Montano's mother, Aaron said, told authorities she had contact with her son for about three years.
Montano is believed to have arrived at the theater on foot about 25 minutes before the movie began, Aaron said, carrying a duffel bag and a backpack.
He bought a ticket and asked for a cup of water before walking into the theater were two women were already seated.
Aaron said the two women later told police Montano, "was staring them down."
At one point, he walked toward them while carrying his bags, but suddenly took a seat.
"He then gets back up, goes to the row, and abruptly and suddenly and without provocation began dousing them with pepper spray," Aaron said.
The daughter and mother, ages 17 and 53, were treated at the scene and released for pepper spray exposure, authorities said. No patients were transported to the hospital.
"We're very very grateful…this could have been a lot worse," Haas said.
When SWAT officer arrived, Montano appeared to be hurling objects at them, Aaron said, including canisters of tear gas and a canister of propane that appeared to have been gashed with the hatchet.
One of the bags, later destroyed by the department's bomb squad, had what police described as a "fake bomb."
In a 911 call released early Thursday morning, a man at the scene can be heard saying a "shady looking guy" pulled out a hatchet and "started attacking this family."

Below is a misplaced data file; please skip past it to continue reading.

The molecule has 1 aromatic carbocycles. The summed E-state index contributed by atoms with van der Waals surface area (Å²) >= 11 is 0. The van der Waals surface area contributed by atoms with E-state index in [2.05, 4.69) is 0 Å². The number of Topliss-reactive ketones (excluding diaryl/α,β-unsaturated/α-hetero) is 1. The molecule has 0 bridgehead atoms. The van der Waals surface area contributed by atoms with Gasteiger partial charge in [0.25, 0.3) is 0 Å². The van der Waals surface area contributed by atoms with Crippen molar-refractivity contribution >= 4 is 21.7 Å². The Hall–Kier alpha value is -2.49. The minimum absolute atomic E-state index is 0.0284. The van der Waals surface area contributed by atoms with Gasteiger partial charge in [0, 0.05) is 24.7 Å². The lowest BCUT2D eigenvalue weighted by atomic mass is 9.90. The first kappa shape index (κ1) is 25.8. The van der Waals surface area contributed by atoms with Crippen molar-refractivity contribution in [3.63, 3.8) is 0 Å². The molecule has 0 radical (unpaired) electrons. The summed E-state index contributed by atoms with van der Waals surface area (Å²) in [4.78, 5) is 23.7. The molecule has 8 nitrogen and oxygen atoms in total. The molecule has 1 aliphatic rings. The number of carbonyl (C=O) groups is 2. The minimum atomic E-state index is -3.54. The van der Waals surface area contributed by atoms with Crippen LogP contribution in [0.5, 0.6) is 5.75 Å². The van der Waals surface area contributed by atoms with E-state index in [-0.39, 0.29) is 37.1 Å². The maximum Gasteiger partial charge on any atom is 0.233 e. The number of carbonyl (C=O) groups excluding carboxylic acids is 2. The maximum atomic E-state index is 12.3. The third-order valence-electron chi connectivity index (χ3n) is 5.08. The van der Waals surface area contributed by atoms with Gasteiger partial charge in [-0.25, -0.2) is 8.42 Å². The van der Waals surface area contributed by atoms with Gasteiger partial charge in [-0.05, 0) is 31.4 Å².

"And then he pulled out a gun and we all ran out of the theater," the caller says.
Witnesses told local media that the suspect appeared to be armed with a knife and attacked people inside a showing of Mad Max: Fury Road at the Hickory Hollow Cinemas in the suburb of Antioch shortly after 1:15 p.m.
WKRN News captured audio of multiple gunshots being fired while officers from the Metropolitan Nashville Police Department responded to the theater.
As many as 20 rapidly fired shots could be heard in the video.
Eric Vale, an Uber driver who was dropping off passengers at the theater, told The Tennessean it was "utter chaos" when shots rang out.
"I just couldn't believe this was happening again," he told the paper.
A man who identified himself as Steve told reporters at the scene he was one of eight people in the movie theater when the suspect began spraying people with what appeared to be pepper spray.
The man was injured by the suspect's hatchet, and his daughter was pepper-sprayed by the suspect, he said.
"We did nothing to bring this upon ourselves," he said.
Steve thanked the quick response of police and paramedics to the theater.
"I would ask anyone to pray for [the suspect's] family because he obviously has some mental problems or something else," he said. "I have no idea why this gentleman decided to attack us."
Cell phone video of the shooting posted by WSMV.com also showed people running away from the theater as multiple gunshots rang out. An officer in the background could be heard telling people to get out of the way.
Police were able to quickly respond to the attack in large part because two officers, Frith and Sgt. Mike Swoner, were already in the area.
The air was thick with pepper spray when officers arrived, Swoner said Thursday, and they requested gas masks.
"It made it nearly impossible to breathe," Swoner said.
Federal agents, meanwhile, were also at the scene to assist with the investigation.
The Nashville attack comes just two weeks after a man opened fire inside a movie theater in Lafayette, Louisiana, killing two people before turning the gun on himself. Nine others were also injured.